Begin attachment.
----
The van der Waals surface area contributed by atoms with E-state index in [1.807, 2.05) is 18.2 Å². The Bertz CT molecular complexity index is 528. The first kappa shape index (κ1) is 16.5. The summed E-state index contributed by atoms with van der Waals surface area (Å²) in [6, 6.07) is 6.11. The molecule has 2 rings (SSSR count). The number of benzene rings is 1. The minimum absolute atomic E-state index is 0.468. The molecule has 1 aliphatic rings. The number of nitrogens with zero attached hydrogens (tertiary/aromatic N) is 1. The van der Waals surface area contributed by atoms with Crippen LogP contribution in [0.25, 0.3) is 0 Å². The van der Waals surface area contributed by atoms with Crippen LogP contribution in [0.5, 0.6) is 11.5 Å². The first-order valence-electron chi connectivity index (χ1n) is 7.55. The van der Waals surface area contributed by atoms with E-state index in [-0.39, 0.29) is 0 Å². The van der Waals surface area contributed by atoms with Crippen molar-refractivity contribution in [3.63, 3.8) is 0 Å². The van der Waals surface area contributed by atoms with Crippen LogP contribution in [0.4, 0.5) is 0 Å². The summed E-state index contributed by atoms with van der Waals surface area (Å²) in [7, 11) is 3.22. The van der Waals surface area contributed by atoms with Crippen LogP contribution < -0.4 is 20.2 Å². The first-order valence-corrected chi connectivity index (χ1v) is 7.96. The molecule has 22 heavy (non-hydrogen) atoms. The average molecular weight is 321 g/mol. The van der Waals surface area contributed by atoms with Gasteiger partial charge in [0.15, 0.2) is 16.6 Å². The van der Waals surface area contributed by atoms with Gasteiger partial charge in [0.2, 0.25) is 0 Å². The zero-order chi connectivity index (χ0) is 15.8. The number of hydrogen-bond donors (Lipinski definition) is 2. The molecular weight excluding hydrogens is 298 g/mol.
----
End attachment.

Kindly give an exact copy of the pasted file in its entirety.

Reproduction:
The van der Waals surface area contributed by atoms with E-state index in [1.807, 2.05) is 18.2 Å². The Bertz CT molecular complexity index is 528. The first kappa shape index (κ1) is 16.5. The summed E-state index contributed by atoms with van der Waals surface area (Å²) in [6, 6.07) is 6.11. The molecule has 2 rings (SSSR count). The number of benzene rings is 1. The minimum absolute atomic E-state index is 0.468. The molecule has 1 aliphatic rings. The number of nitrogens with zero attached hydrogens (tertiary/aromatic N) is 1. The van der Waals surface area contributed by atoms with Crippen LogP contribution in [0.25, 0.3) is 0 Å². The van der Waals surface area contributed by atoms with Crippen LogP contribution in [0.5, 0.6) is 11.5 Å². The first-order valence-electron chi connectivity index (χ1n) is 7.55. The van der Waals surface area contributed by atoms with E-state index in [-0.39, 0.29) is 0 Å². The van der Waals surface area contributed by atoms with Crippen molar-refractivity contribution in [3.63, 3.8) is 0 Å². The van der Waals surface area contributed by atoms with Crippen LogP contribution in [0.4, 0.5) is 0 Å². The summed E-state index contributed by atoms with van der Waals surface area (Å²) in [7, 11) is 3.22. The van der Waals surface area contributed by atoms with Crippen LogP contribution < -0.4 is 20.2 Å². The first-order valence-corrected chi connectivity index (χ1v) is 7.96. The molecule has 22 heavy (non-hydrogen) atoms. The average molecular weight is 321 g/mol. The van der Waals surface area contributed by atoms with Gasteiger partial charge in [0.15, 0.2) is 16.6 Å². The van der Waals surface area contributed by atoms with Gasteiger partial charge in [0.2, 0.25) is 0 Å². The zero-order chi connectivity index (χ0) is 15.8. The number of hydrogen-bond donors (Lipinski definition) is 2. The molecular weight excluding hydrogens is 298 g/mol.